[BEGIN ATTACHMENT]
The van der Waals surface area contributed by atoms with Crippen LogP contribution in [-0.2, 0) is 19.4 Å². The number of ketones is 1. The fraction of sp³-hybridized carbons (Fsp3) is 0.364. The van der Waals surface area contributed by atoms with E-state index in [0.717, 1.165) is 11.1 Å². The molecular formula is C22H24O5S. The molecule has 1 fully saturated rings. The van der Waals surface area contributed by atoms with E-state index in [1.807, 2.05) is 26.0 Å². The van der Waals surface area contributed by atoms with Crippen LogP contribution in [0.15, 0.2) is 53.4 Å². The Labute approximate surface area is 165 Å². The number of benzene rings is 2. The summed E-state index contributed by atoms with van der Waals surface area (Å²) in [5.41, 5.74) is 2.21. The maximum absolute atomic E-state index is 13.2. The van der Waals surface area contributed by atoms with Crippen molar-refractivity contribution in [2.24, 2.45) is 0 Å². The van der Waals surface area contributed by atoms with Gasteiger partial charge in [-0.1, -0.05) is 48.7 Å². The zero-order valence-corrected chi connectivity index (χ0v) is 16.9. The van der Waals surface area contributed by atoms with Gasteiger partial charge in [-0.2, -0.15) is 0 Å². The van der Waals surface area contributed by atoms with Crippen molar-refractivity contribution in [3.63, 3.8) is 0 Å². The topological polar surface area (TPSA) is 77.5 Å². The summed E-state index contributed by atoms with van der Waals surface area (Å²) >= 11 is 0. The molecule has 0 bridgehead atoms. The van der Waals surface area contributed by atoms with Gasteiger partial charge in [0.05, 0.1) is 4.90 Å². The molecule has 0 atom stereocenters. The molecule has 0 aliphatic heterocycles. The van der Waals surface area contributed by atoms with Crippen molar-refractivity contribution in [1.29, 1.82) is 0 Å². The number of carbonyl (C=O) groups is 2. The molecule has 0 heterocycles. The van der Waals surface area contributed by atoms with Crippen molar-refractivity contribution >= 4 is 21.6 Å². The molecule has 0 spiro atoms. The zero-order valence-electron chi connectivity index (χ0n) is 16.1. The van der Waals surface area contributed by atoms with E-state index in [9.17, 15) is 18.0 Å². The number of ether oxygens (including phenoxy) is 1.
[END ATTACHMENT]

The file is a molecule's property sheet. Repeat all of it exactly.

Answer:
The van der Waals surface area contributed by atoms with Crippen LogP contribution in [-0.2, 0) is 19.4 Å². The number of ketones is 1. The fraction of sp³-hybridized carbons (Fsp3) is 0.364. The van der Waals surface area contributed by atoms with E-state index in [0.717, 1.165) is 11.1 Å². The molecular formula is C22H24O5S. The molecule has 1 fully saturated rings. The van der Waals surface area contributed by atoms with E-state index in [1.807, 2.05) is 26.0 Å². The van der Waals surface area contributed by atoms with Crippen LogP contribution in [0.15, 0.2) is 53.4 Å². The Labute approximate surface area is 165 Å². The number of benzene rings is 2. The summed E-state index contributed by atoms with van der Waals surface area (Å²) in [5.41, 5.74) is 2.21. The maximum absolute atomic E-state index is 13.2. The van der Waals surface area contributed by atoms with Crippen molar-refractivity contribution in [2.24, 2.45) is 0 Å². The van der Waals surface area contributed by atoms with Gasteiger partial charge in [-0.1, -0.05) is 48.7 Å². The zero-order valence-corrected chi connectivity index (χ0v) is 16.9. The van der Waals surface area contributed by atoms with Gasteiger partial charge in [-0.2, -0.15) is 0 Å². The van der Waals surface area contributed by atoms with Crippen molar-refractivity contribution in [3.63, 3.8) is 0 Å². The topological polar surface area (TPSA) is 77.5 Å². The summed E-state index contributed by atoms with van der Waals surface area (Å²) >= 11 is 0. The molecule has 0 bridgehead atoms. The van der Waals surface area contributed by atoms with Gasteiger partial charge in [0.05, 0.1) is 4.90 Å². The molecule has 0 atom stereocenters. The molecule has 0 aliphatic heterocycles. The van der Waals surface area contributed by atoms with Crippen molar-refractivity contribution in [1.29, 1.82) is 0 Å². The number of carbonyl (C=O) groups is 2. The molecule has 0 heterocycles. The van der Waals surface area contributed by atoms with Crippen molar-refractivity contribution >= 4 is 21.6 Å². The molecule has 0 spiro atoms. The zero-order valence-electron chi connectivity index (χ0n) is 16.1. The van der Waals surface area contributed by atoms with E-state index in [9.17, 15) is 18.0 Å². The number of ether oxygens (including phenoxy) is 1.